The E.A.R.: Not All Heroes Wear Capes


 

I didn’t have a chance to comment on Stan Lee’s passing last week, but it did hit me quite a bit. I’m not an avid comic fan. I read a few comics in my day, but I wasn’t crazy about them. I was exposed to Stan Lee’s work through TV shows, video games, the first wave of Marvel movie adaptations and in 2008, which I like to call the Renaissance.

My first memory of Stan Lee’s works were the cartoon adaptations of Spider Man, and X-Men that were aired on Fox Kids. I remember being drawn to both of these shows of their distinct art style, complex characters, and complex story lines that spanned multiple episodes. While I liked many cartoons, my favorite shows were the ones that had a continuity. I liked always having a reason to watch the next episode.

Fast forward to the gift of a Sega Genesis, I was introduced to video game adaptations of the said franchises. A cousin introduced my brother, and I to the first X-Men game on the Genesis. My mother eventually bought us Maximum Carnage, based on a comic arc of the same name. By this point, my brother and I were entrenched in the Spider Man lore. Through that game, we were introduced to a handful of characters like Cloak & Dagger, Captain America, Deathlok, Firestar, etc.

We were eventually introduced to Iron Man, and War Machine through action figures an older cousin got us. We’d see all of these characters make cameos in various shows in one form of another. It was great seeing multiple universes of comics come together to form one shared universe. In 99′ I was introduced to Capcom’s Vs series, first starting with Marvel Super Heroes, followed by X-Men Vs Street Fighter, Marvel Super Heroes vs Street Fighter, and then the penultimate Marvel Vs Capcom. MvC was something special as it was the first time two of my favorite franchises came together to duke it out in brawls that at the time only seemed possible via the myriad of action figures my brother and I shared.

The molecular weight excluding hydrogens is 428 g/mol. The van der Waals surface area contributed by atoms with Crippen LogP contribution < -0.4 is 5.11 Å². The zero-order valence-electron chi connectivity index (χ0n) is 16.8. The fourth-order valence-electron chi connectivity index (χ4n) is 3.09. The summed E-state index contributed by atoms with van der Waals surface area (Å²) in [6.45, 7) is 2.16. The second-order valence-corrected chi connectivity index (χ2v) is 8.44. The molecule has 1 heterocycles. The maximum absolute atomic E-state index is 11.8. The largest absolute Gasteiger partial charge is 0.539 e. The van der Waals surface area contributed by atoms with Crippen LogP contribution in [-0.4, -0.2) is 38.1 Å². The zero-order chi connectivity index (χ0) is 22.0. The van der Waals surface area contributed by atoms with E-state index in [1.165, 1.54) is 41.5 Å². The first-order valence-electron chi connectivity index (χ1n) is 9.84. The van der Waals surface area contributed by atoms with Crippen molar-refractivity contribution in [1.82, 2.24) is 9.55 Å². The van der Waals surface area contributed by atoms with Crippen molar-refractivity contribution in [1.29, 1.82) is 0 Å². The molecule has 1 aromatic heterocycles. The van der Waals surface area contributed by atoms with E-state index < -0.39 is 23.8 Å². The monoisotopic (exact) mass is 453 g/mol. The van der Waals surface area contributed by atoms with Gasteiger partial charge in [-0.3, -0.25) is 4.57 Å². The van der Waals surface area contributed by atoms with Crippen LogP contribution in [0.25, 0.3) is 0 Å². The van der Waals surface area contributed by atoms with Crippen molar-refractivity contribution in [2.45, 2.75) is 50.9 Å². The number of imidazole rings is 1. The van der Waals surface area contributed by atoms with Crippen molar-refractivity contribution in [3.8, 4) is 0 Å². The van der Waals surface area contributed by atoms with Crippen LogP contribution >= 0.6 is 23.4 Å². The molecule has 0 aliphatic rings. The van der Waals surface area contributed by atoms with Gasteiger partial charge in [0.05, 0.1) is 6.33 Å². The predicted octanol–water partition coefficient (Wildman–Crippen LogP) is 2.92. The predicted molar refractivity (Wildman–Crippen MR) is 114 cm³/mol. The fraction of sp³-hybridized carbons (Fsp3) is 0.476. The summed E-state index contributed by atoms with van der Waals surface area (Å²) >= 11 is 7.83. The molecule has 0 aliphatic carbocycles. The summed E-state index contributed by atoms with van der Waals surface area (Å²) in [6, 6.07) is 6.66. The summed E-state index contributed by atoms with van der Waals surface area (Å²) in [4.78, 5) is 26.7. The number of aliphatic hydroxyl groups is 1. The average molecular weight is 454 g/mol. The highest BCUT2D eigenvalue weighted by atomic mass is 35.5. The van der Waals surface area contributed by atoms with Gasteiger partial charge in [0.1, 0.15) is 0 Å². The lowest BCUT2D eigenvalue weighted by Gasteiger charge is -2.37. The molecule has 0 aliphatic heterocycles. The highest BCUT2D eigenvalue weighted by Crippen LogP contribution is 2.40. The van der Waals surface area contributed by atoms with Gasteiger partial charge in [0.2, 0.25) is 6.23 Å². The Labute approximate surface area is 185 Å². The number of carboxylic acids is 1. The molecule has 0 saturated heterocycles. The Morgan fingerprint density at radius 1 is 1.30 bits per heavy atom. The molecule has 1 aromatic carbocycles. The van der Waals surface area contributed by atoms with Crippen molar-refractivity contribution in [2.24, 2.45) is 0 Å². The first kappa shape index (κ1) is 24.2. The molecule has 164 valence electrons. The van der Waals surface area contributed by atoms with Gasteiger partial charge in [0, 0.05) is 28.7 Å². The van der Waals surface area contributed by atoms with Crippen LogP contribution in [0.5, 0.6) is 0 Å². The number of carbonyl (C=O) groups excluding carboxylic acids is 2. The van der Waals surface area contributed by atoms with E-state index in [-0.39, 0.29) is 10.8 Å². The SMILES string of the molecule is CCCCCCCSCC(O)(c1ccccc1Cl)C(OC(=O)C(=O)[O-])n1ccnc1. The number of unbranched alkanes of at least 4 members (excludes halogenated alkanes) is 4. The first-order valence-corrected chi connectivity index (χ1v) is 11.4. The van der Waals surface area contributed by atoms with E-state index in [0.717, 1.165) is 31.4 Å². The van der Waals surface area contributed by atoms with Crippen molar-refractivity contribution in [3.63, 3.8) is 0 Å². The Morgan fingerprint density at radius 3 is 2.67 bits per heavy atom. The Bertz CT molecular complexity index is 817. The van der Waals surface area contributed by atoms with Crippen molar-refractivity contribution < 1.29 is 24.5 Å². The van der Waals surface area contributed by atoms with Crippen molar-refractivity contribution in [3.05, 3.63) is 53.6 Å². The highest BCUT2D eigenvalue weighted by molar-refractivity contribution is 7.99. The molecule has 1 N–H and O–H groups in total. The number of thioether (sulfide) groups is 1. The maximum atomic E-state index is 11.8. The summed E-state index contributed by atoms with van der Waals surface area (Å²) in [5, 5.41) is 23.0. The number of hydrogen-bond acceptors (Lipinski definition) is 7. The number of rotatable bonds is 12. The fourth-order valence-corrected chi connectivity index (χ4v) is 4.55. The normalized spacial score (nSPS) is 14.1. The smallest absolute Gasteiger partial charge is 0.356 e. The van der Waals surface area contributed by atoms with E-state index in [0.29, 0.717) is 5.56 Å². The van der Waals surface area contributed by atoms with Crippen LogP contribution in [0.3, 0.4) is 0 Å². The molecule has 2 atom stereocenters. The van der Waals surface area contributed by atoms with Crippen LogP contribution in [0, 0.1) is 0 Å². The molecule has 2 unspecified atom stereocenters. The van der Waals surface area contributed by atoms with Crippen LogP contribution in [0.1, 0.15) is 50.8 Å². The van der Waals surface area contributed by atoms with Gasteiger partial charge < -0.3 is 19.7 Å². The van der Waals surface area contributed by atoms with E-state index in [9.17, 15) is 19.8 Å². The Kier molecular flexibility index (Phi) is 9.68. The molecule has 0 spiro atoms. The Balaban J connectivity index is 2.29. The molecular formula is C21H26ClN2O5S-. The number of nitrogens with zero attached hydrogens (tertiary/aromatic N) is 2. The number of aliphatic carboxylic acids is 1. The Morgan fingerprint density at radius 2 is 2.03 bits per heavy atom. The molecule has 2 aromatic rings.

We eventually got the first wave of Marvel films in 2002, and I was so excited to see these heroes on the big screen as an angsty teen that I didn’t realize how bad these movies were. Marvel got its act together in 2008, and got better directors, and writers to craft what we know today as the current Marvel Cinematic Universe; A universe that better mimics many of the crossovers I grew up with in TV shows, the crossovers created through various video games, and the crossovers we imagined as kids with our many action figures.

I just wanted to thank Stan Lee for creating pure magic in what was at times a crappy childhood. Stan Lee’s universe is a reminder of the power that can come from people of different backgrounds and abilities coming together to fight evil. I pray that his legacy will be forever honored and cherished for what it inspired and whom it inspired.

Rest in Power Stan Lee.

Stay classy y’all….

 

Flemmings Beaubrun is an avid gamer and lover of music. When not working, Flemmings likes to spend his time whipping up dank beats for the masses. He also spends his weekends thrift shopping for rare video games and obscure electronics. Other times he’s in front of a TV with a giant bowl of cereal enjoying shows from the 90s.

 

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